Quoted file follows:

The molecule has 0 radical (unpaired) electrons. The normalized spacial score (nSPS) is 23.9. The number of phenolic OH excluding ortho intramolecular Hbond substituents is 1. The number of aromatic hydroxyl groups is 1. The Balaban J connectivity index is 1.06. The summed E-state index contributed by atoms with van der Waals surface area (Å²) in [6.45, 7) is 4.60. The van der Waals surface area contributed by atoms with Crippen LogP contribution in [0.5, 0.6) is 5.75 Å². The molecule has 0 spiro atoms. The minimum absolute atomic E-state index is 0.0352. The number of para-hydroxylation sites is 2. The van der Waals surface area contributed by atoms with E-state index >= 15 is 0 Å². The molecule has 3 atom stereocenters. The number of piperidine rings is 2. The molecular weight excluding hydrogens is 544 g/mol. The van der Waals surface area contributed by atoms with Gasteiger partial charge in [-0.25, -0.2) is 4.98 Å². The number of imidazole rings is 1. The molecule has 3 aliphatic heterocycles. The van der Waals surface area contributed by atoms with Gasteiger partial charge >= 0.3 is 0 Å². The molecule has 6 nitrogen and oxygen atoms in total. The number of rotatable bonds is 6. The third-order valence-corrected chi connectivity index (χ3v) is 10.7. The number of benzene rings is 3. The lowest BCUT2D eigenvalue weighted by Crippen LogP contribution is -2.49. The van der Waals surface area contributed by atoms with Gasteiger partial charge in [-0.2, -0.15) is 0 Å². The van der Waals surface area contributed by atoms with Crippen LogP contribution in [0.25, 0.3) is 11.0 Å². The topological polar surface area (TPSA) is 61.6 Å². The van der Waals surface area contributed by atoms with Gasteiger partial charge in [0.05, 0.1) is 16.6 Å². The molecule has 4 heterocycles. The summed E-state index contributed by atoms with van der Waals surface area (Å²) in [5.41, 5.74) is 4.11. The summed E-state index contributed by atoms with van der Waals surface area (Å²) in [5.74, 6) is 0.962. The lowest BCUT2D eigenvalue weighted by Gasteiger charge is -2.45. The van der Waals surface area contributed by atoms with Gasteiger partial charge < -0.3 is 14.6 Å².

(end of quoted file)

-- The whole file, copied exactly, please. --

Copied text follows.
The molecule has 0 radical (unpaired) electrons. The normalized spacial score (nSPS) is 23.9. The number of phenolic OH excluding ortho intramolecular Hbond substituents is 1. The number of aromatic hydroxyl groups is 1. The Balaban J connectivity index is 1.06. The summed E-state index contributed by atoms with van der Waals surface area (Å²) in [6.45, 7) is 4.60. The van der Waals surface area contributed by atoms with Crippen LogP contribution in [0.5, 0.6) is 5.75 Å². The molecule has 0 spiro atoms. The minimum absolute atomic E-state index is 0.0352. The number of para-hydroxylation sites is 2. The van der Waals surface area contributed by atoms with E-state index >= 15 is 0 Å². The molecule has 3 atom stereocenters. The number of piperidine rings is 2. The molecular weight excluding hydrogens is 544 g/mol. The van der Waals surface area contributed by atoms with Gasteiger partial charge in [-0.25, -0.2) is 4.98 Å². The number of imidazole rings is 1. The molecule has 3 aliphatic heterocycles. The van der Waals surface area contributed by atoms with Gasteiger partial charge >= 0.3 is 0 Å². The molecule has 6 nitrogen and oxygen atoms in total. The number of rotatable bonds is 6. The third-order valence-corrected chi connectivity index (χ3v) is 10.7. The number of benzene rings is 3. The lowest BCUT2D eigenvalue weighted by Crippen LogP contribution is -2.49. The van der Waals surface area contributed by atoms with Gasteiger partial charge in [-0.2, -0.15) is 0 Å². The van der Waals surface area contributed by atoms with Crippen LogP contribution in [0.25, 0.3) is 11.0 Å². The topological polar surface area (TPSA) is 61.6 Å². The van der Waals surface area contributed by atoms with Gasteiger partial charge in [0.05, 0.1) is 16.6 Å². The molecule has 4 heterocycles. The summed E-state index contributed by atoms with van der Waals surface area (Å²) in [5.41, 5.74) is 4.11. The summed E-state index contributed by atoms with van der Waals surface area (Å²) in [5.74, 6) is 0.962. The lowest BCUT2D eigenvalue weighted by Gasteiger charge is -2.45. The van der Waals surface area contributed by atoms with Gasteiger partial charge < -0.3 is 14.6 Å².